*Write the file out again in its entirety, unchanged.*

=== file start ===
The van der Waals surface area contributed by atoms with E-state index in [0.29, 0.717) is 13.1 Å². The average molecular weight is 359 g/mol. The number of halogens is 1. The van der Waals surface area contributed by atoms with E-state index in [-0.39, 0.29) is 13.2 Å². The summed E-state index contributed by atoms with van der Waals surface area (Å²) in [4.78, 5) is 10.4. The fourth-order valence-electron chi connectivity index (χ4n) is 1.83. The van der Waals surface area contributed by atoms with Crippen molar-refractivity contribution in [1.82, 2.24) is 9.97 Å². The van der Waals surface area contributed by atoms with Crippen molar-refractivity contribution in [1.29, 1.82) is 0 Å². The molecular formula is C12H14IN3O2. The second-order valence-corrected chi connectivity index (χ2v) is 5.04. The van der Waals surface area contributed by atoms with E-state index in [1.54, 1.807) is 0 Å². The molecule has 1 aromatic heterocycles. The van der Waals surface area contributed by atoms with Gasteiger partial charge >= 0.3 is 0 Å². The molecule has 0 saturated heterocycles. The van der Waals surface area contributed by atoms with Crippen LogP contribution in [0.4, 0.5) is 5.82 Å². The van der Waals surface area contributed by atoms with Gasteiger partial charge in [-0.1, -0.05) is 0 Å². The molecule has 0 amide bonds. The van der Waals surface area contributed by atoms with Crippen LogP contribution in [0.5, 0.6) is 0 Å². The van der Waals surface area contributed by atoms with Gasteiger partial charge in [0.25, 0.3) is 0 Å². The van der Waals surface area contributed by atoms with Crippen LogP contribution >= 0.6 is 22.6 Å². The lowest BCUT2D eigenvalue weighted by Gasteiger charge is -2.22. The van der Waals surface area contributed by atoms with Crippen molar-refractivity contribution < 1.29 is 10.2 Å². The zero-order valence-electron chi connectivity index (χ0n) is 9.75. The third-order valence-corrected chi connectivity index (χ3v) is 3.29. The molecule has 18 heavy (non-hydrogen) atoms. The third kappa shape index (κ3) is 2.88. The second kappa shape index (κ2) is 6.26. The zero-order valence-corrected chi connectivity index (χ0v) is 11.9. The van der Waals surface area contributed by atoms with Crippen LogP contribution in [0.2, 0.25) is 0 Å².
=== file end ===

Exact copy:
The van der Waals surface area contributed by atoms with E-state index in [0.29, 0.717) is 13.1 Å². The average molecular weight is 359 g/mol. The number of halogens is 1. The van der Waals surface area contributed by atoms with E-state index in [-0.39, 0.29) is 13.2 Å². The summed E-state index contributed by atoms with van der Waals surface area (Å²) in [4.78, 5) is 10.4. The fourth-order valence-electron chi connectivity index (χ4n) is 1.83. The van der Waals surface area contributed by atoms with Crippen molar-refractivity contribution in [1.82, 2.24) is 9.97 Å². The van der Waals surface area contributed by atoms with Crippen molar-refractivity contribution in [1.29, 1.82) is 0 Å². The molecular formula is C12H14IN3O2. The second-order valence-corrected chi connectivity index (χ2v) is 5.04. The van der Waals surface area contributed by atoms with E-state index in [1.54, 1.807) is 0 Å². The molecule has 1 aromatic heterocycles. The van der Waals surface area contributed by atoms with Gasteiger partial charge >= 0.3 is 0 Å². The molecule has 0 saturated heterocycles. The van der Waals surface area contributed by atoms with Crippen LogP contribution in [0.4, 0.5) is 5.82 Å². The van der Waals surface area contributed by atoms with Gasteiger partial charge in [-0.1, -0.05) is 0 Å². The molecule has 0 amide bonds. The van der Waals surface area contributed by atoms with Crippen LogP contribution in [0.5, 0.6) is 0 Å². The van der Waals surface area contributed by atoms with Gasteiger partial charge in [0.25, 0.3) is 0 Å². The van der Waals surface area contributed by atoms with Crippen LogP contribution >= 0.6 is 22.6 Å². The lowest BCUT2D eigenvalue weighted by Gasteiger charge is -2.22. The van der Waals surface area contributed by atoms with Crippen molar-refractivity contribution < 1.29 is 10.2 Å². The zero-order valence-electron chi connectivity index (χ0n) is 9.75. The third-order valence-corrected chi connectivity index (χ3v) is 3.29. The molecule has 18 heavy (non-hydrogen) atoms. The third kappa shape index (κ3) is 2.88. The second kappa shape index (κ2) is 6.26. The zero-order valence-corrected chi connectivity index (χ0v) is 11.9. The van der Waals surface area contributed by atoms with Crippen LogP contribution in [0.2, 0.25) is 0 Å².